Ruben Guthrie is a modern Icarus. Alcohol is to Ruben what the sun was to Icarus: both high flyers crashed ignominiously.
It’s hard to decide who is the star of this show: Gyton Grantley for his brilliant performance? Or Brendan Cowell for his honest, vulnerable autobiographical script?
This is not a play to ‘enjoy’; rather it is to ‘live through the experience’ with one or other of the characters. We all know them: family, acquaintances, social revellers, business colleagues.
The comedy comes from the shock of recognition and can be black at times: familiar advertising jingles and clever copywriting; gen X and Y speech patterns (yes, this play targets the younger crowd, it’s their turf); and we all recognise ourselves or friends instantly.
Gyton Grantley plays the whole gamut of emotions: abject self-loathing to euphoria. He gives us a charismatic young man to care about, to admire, to cheer for. A bravura performance.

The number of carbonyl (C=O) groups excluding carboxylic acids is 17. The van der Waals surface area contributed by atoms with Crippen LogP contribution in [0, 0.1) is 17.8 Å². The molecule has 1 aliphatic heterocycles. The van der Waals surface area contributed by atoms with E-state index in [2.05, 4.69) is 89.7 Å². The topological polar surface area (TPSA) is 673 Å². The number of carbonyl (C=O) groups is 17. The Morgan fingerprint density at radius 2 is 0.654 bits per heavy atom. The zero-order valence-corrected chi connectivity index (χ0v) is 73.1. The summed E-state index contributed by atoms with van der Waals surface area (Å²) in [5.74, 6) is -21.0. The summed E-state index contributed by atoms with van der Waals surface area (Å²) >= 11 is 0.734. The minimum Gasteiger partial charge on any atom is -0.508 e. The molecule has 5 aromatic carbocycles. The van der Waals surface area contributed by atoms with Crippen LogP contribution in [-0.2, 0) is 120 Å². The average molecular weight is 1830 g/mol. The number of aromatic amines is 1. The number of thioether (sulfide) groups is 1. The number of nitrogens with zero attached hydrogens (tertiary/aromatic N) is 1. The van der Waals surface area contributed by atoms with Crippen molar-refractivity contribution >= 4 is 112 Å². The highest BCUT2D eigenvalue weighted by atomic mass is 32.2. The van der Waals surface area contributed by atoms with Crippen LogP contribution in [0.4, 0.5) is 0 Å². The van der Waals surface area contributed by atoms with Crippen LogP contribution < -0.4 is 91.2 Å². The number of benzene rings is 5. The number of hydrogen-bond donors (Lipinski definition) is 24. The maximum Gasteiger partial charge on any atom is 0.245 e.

Ruben is surrounded by six others, every one a fully-drawn character and beautifully portrayed: Caroline Kennison (Susan, his mother); John McNeill (Peter, his father, also an alcoholic); Hayden Spencer (reformed alcoholic Ray, his boss in Subliminal advertising company); Lauren Orrell (Zoya, pencil-thin Czech model and Ruben’s girlfriend); Kathryn Marquet (Virginia, his AA mentor and fiancée); and Darren Sabadina (Damian, a young gay friend with easy access to drugs). Yes, take note, there is some sexual versatility here too. This is not a morality play.
Special kudos to Director David Berthold for inspired casting and direction,
and to his creatives Renèe Mulder (design), Jason Glenwright (lighting), Guy Webster (composer and sound) and all others in subsidiary roles.
Images: From Top - Darren Sabadina and Gyton Grantley; Gyton Grantley; Caroline Kennison. Photographer: Al Caeiro
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